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Tacitus – On the current government

March 12, 2015

“Eulogies, indeed, were written by Arulenus Rusticus and Herennius Senecio – the one, of Thrasea Paetus, the other, of Helvidius Priscus. But both were treated as capital offences, and the savage punishment was extended beyond the authors to their books. The police, under official instructions, made a bonfire in Comitium and Forum of those masterpieces of literary art. So much is on the record. In those fires doubtless the Government imagined that it could silence the voice of Rome and annihilate the freedom of the Senate and the moral consciousness of mankind; it even went on to banish the professors of philosophy and exile all honourable studies, so that nothing decent might be left to vex its eyes. We have indeed set up a record of subservience. Rome of old explored the limits of freedom; we have plumbed the depths of slavery, robbed even of the interchange of ideas by the secret police. We should have lost our memories as well as our tongues had it been as easy to forget as to be silent.”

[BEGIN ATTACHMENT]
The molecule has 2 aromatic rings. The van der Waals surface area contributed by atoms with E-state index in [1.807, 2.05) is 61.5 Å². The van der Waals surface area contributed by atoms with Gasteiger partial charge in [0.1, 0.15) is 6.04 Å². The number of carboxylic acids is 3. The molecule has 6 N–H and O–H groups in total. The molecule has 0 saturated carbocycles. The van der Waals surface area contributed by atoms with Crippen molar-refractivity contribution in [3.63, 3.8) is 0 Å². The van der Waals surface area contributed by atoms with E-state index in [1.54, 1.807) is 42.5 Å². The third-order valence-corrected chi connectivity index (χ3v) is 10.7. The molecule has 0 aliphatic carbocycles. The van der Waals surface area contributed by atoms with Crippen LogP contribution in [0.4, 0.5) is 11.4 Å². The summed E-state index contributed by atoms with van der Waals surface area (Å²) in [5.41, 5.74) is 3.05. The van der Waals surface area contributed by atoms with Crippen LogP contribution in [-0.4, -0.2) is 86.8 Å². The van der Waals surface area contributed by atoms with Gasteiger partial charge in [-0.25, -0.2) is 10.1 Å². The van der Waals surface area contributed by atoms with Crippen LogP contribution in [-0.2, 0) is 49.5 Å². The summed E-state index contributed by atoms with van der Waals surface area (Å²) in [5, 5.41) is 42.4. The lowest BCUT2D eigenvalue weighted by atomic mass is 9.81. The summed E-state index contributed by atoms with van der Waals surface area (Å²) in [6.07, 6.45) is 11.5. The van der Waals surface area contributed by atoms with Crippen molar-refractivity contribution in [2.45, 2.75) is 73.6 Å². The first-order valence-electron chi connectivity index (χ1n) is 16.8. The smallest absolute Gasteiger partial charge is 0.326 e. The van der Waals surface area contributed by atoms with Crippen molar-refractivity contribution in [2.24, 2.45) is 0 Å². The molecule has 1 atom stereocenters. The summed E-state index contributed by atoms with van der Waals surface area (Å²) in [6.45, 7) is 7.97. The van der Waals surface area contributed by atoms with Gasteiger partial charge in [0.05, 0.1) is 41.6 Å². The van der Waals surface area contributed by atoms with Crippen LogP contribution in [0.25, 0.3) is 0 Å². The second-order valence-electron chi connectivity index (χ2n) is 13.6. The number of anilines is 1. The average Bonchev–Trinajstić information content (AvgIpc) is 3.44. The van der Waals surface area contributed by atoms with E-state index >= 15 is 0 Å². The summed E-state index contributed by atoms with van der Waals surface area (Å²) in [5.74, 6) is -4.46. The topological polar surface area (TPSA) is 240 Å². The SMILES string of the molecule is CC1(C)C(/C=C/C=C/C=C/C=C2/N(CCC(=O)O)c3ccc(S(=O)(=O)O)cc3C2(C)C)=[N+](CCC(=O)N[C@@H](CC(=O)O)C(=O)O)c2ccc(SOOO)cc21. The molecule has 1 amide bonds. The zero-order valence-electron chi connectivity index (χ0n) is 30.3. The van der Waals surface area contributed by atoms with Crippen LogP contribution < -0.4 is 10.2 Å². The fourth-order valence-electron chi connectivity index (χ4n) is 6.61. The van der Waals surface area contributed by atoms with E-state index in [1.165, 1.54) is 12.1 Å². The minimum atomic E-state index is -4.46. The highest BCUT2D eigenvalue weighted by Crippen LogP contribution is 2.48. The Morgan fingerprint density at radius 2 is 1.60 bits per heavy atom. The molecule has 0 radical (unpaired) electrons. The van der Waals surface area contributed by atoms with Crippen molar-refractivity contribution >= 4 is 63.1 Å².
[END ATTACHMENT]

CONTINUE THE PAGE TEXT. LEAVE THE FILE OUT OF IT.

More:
(from The Agricola [c. 98 CE], translated by Harold Mattingly)


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